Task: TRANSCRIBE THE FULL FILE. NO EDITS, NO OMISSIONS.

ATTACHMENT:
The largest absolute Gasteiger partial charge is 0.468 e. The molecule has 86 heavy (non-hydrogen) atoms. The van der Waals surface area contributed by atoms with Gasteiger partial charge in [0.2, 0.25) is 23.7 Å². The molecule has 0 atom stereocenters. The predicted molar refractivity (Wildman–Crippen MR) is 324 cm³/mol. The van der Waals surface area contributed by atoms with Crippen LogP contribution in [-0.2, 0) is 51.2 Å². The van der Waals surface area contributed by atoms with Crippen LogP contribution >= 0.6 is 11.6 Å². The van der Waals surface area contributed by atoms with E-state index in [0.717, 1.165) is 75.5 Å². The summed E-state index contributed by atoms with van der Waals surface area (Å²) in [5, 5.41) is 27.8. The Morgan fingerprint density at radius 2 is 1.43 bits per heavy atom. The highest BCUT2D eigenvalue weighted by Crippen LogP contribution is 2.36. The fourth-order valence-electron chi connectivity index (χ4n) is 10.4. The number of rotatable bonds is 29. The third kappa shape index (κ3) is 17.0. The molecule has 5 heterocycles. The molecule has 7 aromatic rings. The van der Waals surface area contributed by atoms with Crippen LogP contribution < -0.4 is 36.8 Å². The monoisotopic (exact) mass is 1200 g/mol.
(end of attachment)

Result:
The largest absolute Gasteiger partial charge is 0.468 e. The molecule has 86 heavy (non-hydrogen) atoms. The van der Waals surface area contributed by atoms with Gasteiger partial charge in [0.2, 0.25) is 23.7 Å². The molecule has 0 atom stereocenters. The predicted molar refractivity (Wildman–Crippen MR) is 324 cm³/mol. The van der Waals surface area contributed by atoms with Crippen LogP contribution in [-0.2, 0) is 51.2 Å². The van der Waals surface area contributed by atoms with Crippen LogP contribution >= 0.6 is 11.6 Å². The van der Waals surface area contributed by atoms with E-state index in [0.717, 1.165) is 75.5 Å². The summed E-state index contributed by atoms with van der Waals surface area (Å²) in [5, 5.41) is 27.8. The Morgan fingerprint density at radius 2 is 1.43 bits per heavy atom. The highest BCUT2D eigenvalue weighted by Crippen LogP contribution is 2.36. The fourth-order valence-electron chi connectivity index (χ4n) is 10.4. The number of rotatable bonds is 29. The third kappa shape index (κ3) is 17.0. The molecule has 5 heterocycles. The molecule has 7 aromatic rings. The van der Waals surface area contributed by atoms with Crippen LogP contribution < -0.4 is 36.8 Å². The monoisotopic (exact) mass is 1200 g/mol.